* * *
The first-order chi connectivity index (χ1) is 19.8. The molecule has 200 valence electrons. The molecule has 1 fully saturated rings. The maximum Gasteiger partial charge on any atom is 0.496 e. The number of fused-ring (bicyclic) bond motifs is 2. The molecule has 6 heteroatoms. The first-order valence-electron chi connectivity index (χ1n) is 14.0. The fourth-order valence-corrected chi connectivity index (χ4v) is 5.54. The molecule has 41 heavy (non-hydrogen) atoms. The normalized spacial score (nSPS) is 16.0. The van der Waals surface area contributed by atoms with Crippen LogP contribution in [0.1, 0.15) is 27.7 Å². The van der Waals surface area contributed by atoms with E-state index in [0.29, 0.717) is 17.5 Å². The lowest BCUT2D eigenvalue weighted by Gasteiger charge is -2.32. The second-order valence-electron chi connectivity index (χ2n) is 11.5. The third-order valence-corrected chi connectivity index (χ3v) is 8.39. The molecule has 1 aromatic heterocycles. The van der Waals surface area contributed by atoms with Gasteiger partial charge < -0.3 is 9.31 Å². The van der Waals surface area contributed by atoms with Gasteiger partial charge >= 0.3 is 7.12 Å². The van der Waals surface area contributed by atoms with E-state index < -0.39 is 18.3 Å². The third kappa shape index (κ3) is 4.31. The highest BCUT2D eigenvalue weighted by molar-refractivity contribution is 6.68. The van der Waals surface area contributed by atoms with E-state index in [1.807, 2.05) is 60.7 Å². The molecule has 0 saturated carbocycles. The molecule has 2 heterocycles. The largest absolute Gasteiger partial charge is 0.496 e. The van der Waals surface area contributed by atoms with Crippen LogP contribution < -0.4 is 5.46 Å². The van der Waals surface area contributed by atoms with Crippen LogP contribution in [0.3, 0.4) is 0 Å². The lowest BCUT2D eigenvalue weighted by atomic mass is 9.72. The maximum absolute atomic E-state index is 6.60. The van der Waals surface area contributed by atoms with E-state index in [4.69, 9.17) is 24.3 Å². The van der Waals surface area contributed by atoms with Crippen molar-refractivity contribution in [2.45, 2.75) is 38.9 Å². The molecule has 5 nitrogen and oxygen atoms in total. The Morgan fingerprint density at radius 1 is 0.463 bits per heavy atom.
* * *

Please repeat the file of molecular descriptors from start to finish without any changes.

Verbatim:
The first-order chi connectivity index (χ1) is 19.8. The molecule has 200 valence electrons. The molecule has 1 fully saturated rings. The maximum Gasteiger partial charge on any atom is 0.496 e. The number of fused-ring (bicyclic) bond motifs is 2. The molecule has 6 heteroatoms. The first-order valence-electron chi connectivity index (χ1n) is 14.0. The fourth-order valence-corrected chi connectivity index (χ4v) is 5.54. The molecule has 41 heavy (non-hydrogen) atoms. The normalized spacial score (nSPS) is 16.0. The van der Waals surface area contributed by atoms with Crippen LogP contribution in [0.1, 0.15) is 27.7 Å². The van der Waals surface area contributed by atoms with E-state index in [0.29, 0.717) is 17.5 Å². The lowest BCUT2D eigenvalue weighted by Gasteiger charge is -2.32. The second-order valence-electron chi connectivity index (χ2n) is 11.5. The third-order valence-corrected chi connectivity index (χ3v) is 8.39. The molecule has 1 aromatic heterocycles. The van der Waals surface area contributed by atoms with Gasteiger partial charge < -0.3 is 9.31 Å². The van der Waals surface area contributed by atoms with Gasteiger partial charge >= 0.3 is 7.12 Å². The van der Waals surface area contributed by atoms with E-state index < -0.39 is 18.3 Å². The third kappa shape index (κ3) is 4.31. The highest BCUT2D eigenvalue weighted by molar-refractivity contribution is 6.68. The van der Waals surface area contributed by atoms with E-state index in [1.807, 2.05) is 60.7 Å². The molecule has 0 saturated carbocycles. The molecule has 2 heterocycles. The largest absolute Gasteiger partial charge is 0.496 e. The van der Waals surface area contributed by atoms with Crippen LogP contribution < -0.4 is 5.46 Å². The van der Waals surface area contributed by atoms with Crippen LogP contribution in [0.3, 0.4) is 0 Å². The lowest BCUT2D eigenvalue weighted by atomic mass is 9.72. The maximum absolute atomic E-state index is 6.60. The van der Waals surface area contributed by atoms with E-state index in [4.69, 9.17) is 24.3 Å². The van der Waals surface area contributed by atoms with Crippen molar-refractivity contribution in [2.45, 2.75) is 38.9 Å². The molecule has 5 nitrogen and oxygen atoms in total. The Morgan fingerprint density at radius 1 is 0.463 bits per heavy atom.